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Album Reviews : Northlane – Node

By on August 4, 2015

32bd2094946218f196ceb43c9be318e00I have reviewed a fair few metalcore releases in the last 12 or so months. I used to be a huge fan of the genre when I was a bit younger, not quite as much anymore. That being said, it has been so interesting to follow the development of the genre in the past five years. Maybe it is just me, but I think it is really noticeable that many of the bands are growing out of the (mostly) hated cliché that they have become. I guess it comes with age for many of them. Bring Me The Horizon, Asking Alexandria, We Came As Romans are just some of the bands that have developed a more mature sound.

I haven’t listened too much to Northlane in the past so I will refrain from comparing Node with their older material a great deal but it feels like the band has grown, matured, and their sound really benefits from this. I also think that the departure of vocalist Adrian Fitipaldes was a blessing in disguise in a way. Marcus Bridge is very talented and it feels like the band has chosen to adapt their sound with his vocals in mind. The trademark progressive influenced metalcore has morphed into a more melodic driven post-hardcore sound. One thing that makes Northlane stand out from a lot of the competition within the metalcore genre is the great musicianship. They really display that musicianship in a brilliant way throughout the entirety of Node.

The album kicks off with “Soma”. It serves as a way of establishing the fact that Northlane are back.  They could’ve chosen to give up when Adrian left the band, but here they are, producing the best Northlane material I have heard up to date. The first 90 seconds of “Soma” are absolutely mind-blowing, only to be followed by a trip into a melodic realm that I haven’t quite heard in some time. Here is where Bridge truly shines, his clean vocals are just as eerily beautiful as his growls are brutal.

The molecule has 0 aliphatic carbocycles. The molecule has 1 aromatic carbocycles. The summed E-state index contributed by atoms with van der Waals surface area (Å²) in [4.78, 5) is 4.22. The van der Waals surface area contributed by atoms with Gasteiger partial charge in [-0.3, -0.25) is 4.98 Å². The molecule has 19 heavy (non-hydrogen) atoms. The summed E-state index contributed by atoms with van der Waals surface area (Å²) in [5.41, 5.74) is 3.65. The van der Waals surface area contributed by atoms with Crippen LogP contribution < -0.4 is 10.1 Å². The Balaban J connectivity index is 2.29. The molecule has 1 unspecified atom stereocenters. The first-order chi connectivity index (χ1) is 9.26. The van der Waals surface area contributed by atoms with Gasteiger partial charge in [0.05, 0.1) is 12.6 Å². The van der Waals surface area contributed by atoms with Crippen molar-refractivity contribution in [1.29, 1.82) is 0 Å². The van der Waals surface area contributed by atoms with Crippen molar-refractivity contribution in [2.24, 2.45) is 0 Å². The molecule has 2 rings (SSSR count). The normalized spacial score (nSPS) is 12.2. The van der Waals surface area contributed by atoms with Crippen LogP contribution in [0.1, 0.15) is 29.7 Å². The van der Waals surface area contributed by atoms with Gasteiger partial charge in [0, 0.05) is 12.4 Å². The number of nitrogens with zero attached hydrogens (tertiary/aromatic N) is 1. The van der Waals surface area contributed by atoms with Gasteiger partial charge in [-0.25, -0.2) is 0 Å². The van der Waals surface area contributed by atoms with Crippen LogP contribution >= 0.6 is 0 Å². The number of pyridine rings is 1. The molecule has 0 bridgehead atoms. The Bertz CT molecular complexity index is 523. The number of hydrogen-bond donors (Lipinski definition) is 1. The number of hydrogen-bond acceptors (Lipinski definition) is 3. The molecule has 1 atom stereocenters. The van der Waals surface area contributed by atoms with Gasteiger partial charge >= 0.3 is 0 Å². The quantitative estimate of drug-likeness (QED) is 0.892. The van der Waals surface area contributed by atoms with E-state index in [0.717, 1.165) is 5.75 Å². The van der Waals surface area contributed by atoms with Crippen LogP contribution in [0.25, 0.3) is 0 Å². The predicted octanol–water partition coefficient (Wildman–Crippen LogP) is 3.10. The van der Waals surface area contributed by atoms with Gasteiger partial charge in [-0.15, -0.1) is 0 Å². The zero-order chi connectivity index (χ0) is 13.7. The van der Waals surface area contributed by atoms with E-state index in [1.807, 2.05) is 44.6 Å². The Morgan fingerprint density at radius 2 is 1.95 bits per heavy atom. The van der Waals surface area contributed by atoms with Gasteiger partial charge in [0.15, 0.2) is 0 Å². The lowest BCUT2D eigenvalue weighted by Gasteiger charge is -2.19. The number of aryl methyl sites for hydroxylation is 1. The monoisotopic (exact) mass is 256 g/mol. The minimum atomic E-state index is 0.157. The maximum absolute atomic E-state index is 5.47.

Next up is the single “Obelisk”. This is a very groovy mid-tempo song that I think fans of the genre will find appealing. It feels like a logical single choice. There’s a brilliant blend of heavy and melody here that is really quite addictive.

I feel that the first two tracks of Node represent the album as a whole incredibly well. The running order is 46 minutes in total, spread over 11 tracks. There is hardly any loss of quality towards the end which is impressing. On the contrary, the last track “Animate” is one of my favourites. While most of the album strays from the typically brutal metalcore path, there are still songs that will send the fans into a frenzy though. “Rot” and “Ra” are two prime examples of this, both serving as a nice change of pace.

The production of the album is pretty much the only (minor) issue I can come up with. I know that a fair few fans of the band complained about the vocals in “Obelisk” in particular. I don’t really think that it is that bad, but in places the growls especially lack a bit of punch.

I just want to commend Northlane for really embracing this vocalist change. I imagine that it would have been tempting to take the easy way out and release a “safe” record, but instead they chose to evolve, and the end result is really impressive.


Martin is an aspiring music photographer/videographer. He is originally from the southern parts of Sweden and now he's living in Sydney, Australia. Thanks to his older sister, he got into Rammstein at the age of 9, and since then he's been into all types of metal/rock. He loves to combine photography and music, but also filming concerts and produce live material. Follow him on Twitter and check out his website.